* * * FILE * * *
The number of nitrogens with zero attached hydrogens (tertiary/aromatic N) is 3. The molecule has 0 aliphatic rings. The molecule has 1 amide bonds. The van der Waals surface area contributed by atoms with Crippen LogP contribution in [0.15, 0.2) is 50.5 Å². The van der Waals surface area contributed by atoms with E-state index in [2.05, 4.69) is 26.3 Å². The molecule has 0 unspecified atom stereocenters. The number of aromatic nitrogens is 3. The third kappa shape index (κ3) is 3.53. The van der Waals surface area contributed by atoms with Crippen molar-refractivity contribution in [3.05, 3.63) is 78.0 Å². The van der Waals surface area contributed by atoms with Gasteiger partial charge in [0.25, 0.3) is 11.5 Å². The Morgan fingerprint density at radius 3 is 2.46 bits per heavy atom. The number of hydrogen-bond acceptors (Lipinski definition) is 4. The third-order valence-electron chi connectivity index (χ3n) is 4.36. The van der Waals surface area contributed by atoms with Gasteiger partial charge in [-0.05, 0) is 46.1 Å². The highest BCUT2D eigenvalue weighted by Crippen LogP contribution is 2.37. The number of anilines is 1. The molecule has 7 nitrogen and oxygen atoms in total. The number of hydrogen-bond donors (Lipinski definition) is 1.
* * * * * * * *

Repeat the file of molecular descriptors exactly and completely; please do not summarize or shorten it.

The number of nitrogens with zero attached hydrogens (tertiary/aromatic N) is 3. The molecule has 0 aliphatic rings. The molecule has 1 amide bonds. The van der Waals surface area contributed by atoms with Crippen LogP contribution in [0.15, 0.2) is 50.5 Å². The van der Waals surface area contributed by atoms with E-state index in [2.05, 4.69) is 26.3 Å². The molecule has 0 unspecified atom stereocenters. The number of aromatic nitrogens is 3. The third kappa shape index (κ3) is 3.53. The van der Waals surface area contributed by atoms with Crippen molar-refractivity contribution in [3.05, 3.63) is 78.0 Å². The van der Waals surface area contributed by atoms with Gasteiger partial charge in [0.25, 0.3) is 11.5 Å². The Morgan fingerprint density at radius 3 is 2.46 bits per heavy atom. The number of hydrogen-bond acceptors (Lipinski definition) is 4. The third-order valence-electron chi connectivity index (χ3n) is 4.36. The van der Waals surface area contributed by atoms with Gasteiger partial charge in [-0.05, 0) is 46.1 Å². The highest BCUT2D eigenvalue weighted by Crippen LogP contribution is 2.37. The number of anilines is 1. The molecule has 7 nitrogen and oxygen atoms in total. The number of hydrogen-bond donors (Lipinski definition) is 1.